During the Depression, the movie theater business was one of the few industries that thrived. Tickets were cheap, and people needed escapist entertainment. In 1935, Malco opened the Memphian Theater on Cooper. It would become a Midtown neighborhood icon and a favorite of Elvis Presley, who famously rented the entire theater for late-night screenings with his friends in the '60s. Later, it became the first Playhouse on the Square; today, it's Circuit Playhouse, which still hosts films for the Indie Memphis film festival.
This was the age of the movie palaces, with ornate, 1,000-seat theaters like Lowe's Palace, the Strand, and the Princess packing in people for first-run Hollywood fare. In 1940, Malco bought a former vaudeville theater at the corner of Main and Beale Street called the Orpheum and transformed it into the growing chain's flagship property. Malco would have its corporate offices there for many years.
The Arrival of Television
But change was again brewing in the theater industry. The major Hollywood studios had been under investigation by the Federal Trade Commission for years regarding their vertically integrated system of movie distribution. The market power that came from owning a huge number of the theaters that showed their films often forced the hands of independent owners like Malco. In 1948, the Supreme Court ruled in United States vs. Paramount Pictures that studio ownership of theaters constituted an unlawful monopoly. The ruling weakened the power of the Hollywood studios and consequently led to fewer movies being produced.
In 1951, Malco opened the Crosstown, a state-of-the-art, 1,400-seat theater next to the Sears Building. The neon sign atop its marquee was 90-feet tall and employed more than a mile of neon tubing. It was the crown jewel of the 63-theater Malco empire that stretched from Kentucky to New Orleans. But it would be the last of the movie palaces built in Memphis. Hollywood, still reeling from the antitrust ruling, faced a challenger for the eyes and minds of America: television.
"Television scared them to death," Stephen Lightman, grandson of M.A. Lightman and current president of Malco told what is now Inside Memphis Business (formerly Memphis Business Quarterly) last December. "They thought it was the end — people weren't going to go out of the house; they were going to sit at home and be entertained."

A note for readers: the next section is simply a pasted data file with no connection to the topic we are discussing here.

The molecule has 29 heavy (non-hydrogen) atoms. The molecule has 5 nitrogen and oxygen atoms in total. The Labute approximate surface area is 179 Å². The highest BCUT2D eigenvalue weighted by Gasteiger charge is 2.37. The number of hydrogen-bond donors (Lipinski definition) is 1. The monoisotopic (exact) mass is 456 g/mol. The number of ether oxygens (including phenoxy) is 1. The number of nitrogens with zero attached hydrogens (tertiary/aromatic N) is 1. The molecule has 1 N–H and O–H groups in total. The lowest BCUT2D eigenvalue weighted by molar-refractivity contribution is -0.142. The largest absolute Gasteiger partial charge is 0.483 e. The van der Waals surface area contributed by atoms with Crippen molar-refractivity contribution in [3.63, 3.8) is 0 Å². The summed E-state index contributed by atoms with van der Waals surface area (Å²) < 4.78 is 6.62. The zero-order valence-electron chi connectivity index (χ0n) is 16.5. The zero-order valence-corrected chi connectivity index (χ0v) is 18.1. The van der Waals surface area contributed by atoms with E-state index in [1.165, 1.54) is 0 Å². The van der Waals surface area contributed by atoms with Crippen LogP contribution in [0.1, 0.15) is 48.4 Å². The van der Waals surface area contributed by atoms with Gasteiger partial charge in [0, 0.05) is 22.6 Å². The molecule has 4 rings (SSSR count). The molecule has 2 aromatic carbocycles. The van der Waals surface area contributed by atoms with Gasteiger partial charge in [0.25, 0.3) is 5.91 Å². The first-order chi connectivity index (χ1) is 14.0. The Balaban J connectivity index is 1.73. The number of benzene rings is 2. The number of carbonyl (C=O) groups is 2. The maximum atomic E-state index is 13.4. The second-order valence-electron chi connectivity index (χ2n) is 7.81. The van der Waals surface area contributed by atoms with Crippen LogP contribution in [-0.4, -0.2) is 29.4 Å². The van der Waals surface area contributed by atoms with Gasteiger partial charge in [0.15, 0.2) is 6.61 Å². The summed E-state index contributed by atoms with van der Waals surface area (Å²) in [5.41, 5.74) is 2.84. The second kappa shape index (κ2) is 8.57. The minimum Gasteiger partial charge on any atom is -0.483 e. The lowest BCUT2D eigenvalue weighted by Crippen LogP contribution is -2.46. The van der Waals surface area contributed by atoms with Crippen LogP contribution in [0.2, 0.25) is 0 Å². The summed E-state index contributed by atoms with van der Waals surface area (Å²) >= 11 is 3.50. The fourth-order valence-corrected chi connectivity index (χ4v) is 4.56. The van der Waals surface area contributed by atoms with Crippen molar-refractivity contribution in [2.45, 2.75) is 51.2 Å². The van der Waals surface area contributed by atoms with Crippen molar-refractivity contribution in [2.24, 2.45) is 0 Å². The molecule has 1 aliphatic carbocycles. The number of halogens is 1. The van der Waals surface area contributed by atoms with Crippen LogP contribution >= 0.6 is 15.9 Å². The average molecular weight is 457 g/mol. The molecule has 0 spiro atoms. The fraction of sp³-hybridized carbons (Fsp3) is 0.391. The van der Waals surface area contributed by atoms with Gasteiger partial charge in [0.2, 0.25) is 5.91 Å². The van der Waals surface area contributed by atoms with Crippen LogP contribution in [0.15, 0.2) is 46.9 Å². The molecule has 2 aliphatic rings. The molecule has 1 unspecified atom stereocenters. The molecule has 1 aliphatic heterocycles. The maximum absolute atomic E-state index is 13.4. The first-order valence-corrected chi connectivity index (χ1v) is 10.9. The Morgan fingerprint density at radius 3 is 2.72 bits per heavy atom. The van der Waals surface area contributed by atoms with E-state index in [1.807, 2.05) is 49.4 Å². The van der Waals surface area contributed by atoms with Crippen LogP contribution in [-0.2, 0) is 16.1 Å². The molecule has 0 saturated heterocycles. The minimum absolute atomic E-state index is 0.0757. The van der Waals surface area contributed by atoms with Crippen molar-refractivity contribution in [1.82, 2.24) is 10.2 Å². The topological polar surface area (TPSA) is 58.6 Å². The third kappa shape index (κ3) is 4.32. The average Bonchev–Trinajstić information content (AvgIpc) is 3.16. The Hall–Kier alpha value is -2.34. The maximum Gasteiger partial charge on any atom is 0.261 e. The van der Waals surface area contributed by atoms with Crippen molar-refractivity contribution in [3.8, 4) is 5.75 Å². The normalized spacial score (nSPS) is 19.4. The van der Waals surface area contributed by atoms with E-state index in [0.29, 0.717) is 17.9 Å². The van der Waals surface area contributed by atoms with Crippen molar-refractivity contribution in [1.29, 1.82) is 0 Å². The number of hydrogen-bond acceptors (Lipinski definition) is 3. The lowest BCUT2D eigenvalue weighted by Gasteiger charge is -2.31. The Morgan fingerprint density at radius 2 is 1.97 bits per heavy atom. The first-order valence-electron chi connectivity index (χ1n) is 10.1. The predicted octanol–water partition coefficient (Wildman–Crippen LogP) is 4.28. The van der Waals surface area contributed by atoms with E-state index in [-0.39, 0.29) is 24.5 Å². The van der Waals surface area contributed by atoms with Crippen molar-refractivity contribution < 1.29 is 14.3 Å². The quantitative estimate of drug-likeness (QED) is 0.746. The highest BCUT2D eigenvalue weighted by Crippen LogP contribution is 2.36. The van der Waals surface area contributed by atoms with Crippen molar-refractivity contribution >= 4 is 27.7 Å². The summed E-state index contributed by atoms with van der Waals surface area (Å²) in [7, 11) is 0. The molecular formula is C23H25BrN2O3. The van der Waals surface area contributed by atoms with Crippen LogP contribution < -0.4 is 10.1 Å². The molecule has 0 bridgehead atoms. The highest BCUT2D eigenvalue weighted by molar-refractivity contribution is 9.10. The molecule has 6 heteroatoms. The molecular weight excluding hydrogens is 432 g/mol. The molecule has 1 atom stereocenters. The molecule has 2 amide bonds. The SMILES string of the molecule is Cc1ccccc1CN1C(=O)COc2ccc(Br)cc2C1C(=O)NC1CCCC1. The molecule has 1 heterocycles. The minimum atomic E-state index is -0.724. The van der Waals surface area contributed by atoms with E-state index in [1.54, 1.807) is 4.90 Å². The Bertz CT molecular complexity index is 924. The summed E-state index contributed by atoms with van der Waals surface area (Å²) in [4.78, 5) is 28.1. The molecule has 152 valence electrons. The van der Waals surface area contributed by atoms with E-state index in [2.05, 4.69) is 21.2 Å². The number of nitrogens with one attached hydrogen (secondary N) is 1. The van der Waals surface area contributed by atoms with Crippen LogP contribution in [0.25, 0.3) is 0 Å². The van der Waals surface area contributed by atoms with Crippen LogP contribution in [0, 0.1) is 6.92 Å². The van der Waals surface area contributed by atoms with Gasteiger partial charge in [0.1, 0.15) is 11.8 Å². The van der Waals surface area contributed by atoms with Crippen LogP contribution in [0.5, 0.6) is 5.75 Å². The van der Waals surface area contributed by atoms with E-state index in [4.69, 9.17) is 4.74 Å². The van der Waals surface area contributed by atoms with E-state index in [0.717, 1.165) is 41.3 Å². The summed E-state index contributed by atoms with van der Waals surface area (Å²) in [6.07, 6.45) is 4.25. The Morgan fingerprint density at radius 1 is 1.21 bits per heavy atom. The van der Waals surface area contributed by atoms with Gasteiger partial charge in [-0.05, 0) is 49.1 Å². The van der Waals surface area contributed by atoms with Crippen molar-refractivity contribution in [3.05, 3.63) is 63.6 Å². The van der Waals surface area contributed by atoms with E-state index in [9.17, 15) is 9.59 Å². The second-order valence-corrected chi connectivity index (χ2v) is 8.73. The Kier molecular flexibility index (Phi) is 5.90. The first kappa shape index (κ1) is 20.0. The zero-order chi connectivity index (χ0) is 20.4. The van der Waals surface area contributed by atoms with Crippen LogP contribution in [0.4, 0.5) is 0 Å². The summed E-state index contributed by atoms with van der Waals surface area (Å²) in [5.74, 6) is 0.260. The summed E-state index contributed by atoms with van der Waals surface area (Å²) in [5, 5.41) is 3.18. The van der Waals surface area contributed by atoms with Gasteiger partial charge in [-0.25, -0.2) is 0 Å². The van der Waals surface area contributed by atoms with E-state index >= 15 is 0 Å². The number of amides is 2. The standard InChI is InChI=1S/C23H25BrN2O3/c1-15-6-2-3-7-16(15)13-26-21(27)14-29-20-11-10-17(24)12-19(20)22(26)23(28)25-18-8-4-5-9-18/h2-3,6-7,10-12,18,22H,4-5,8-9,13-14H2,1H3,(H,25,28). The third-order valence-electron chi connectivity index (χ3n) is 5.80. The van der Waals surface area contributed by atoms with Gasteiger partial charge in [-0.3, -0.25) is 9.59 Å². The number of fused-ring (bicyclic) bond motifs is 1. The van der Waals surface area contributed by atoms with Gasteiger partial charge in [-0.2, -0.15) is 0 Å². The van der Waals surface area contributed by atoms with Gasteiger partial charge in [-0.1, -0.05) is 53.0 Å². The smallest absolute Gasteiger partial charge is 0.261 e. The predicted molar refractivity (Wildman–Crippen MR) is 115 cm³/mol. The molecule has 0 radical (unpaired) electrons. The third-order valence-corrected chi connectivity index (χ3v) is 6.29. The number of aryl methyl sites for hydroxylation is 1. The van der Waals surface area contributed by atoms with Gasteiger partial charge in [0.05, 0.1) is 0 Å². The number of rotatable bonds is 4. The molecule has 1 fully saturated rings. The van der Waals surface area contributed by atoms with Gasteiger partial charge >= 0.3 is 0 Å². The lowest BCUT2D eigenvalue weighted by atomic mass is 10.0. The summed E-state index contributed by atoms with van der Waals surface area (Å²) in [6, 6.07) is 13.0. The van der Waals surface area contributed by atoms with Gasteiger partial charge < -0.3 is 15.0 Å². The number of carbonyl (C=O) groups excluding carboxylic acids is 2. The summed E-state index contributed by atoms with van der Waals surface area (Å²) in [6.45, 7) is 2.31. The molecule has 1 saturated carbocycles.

Hollywood responded by trying to create a film experience in the theater that was not possible in the living room. TVs were square, so widescreen became the standard for film. Stereophonic sound completely blew away the tinny din of the TV speaker, and early experiments in stereo vision led to the short-lived 3D fad, which produced a few classics like The Creature from the Black Lagoon. "The movie business has always been in flux," says Astor. "Since the end of the second World War, they have always had to try and one-up something technological."
The movies continued to be popular, but the margins in the theater business were shrinking. With their high overhead costs, the movie palaces went into slow decline. The late 1950s were the golden age of the drive-in, an innovation that had begun in the late 1930s but exploded in popularity with the newly mobile teenagers of the baby boom. With the drive-ins came a new wave of movies designed for cheap thrills that featured rock-and-roll, motorcycles, shabby monsters, and scantily clad babes. "That's why movies became more exploitive — they had to figure out a way to get people out of the house," says director Mike McCarthy, whose Time Warp Drive-In series has become a popular staple at Malco's Summer Drive-In. "If there wasn't enough sex and violence in the house, there was some at the drive-in."
Integration and the Birth of the "Multiplex"
M.A. Lightman passed away in 1958, leaving the business to his two sons, M.A. Lightman Jr. and Richard Lightman. With the civil rights movement spreading across the South, the brothers would oversee the racial integration of their theaters. African-America patrons had historically been confined to separate balconies, but one day in 1962, without fanfare, and after consulting with the Memphis Bi-Racial Committee, the Malco on Beale sold orchestra-level seats to a single African-American couple. The next week, two couples were admitted, and within a month, the colored balcony had become a thing of the past.
Since before the antitrust ruling, films would be released first in prestigious movie palaces, where they'd play until returns started to diminish, then be shunted off to smaller, neighborhood theaters. But as the 1960s waned, the squeeze was on. "Theater attendance had been going down for years, and the neighborhood theaters were among the first to go," says Astor. "They had become esoteric. They were not playing to a general audience. They were playing to a neighborhood, which was mostly staying home and watching television."
The AMC theater chain pioneered the "multiplex" concept, opening a four-screen theater in Kansas City in 1966. Staggering movie start times across the screens allowed the same-sized crew to sell tickets and serve refreshments to four times as many patrons. The Highland Quartet, which opened in 1971, was the first Malco multiplex. It was the final nail in the coffin of the movie palaces. "It got to the point where the smaller theaters just weren't making money," says Astor. "In order to fill the big theaters, the Malco and Lowe's Palace became black exploitation and kung fu theaters."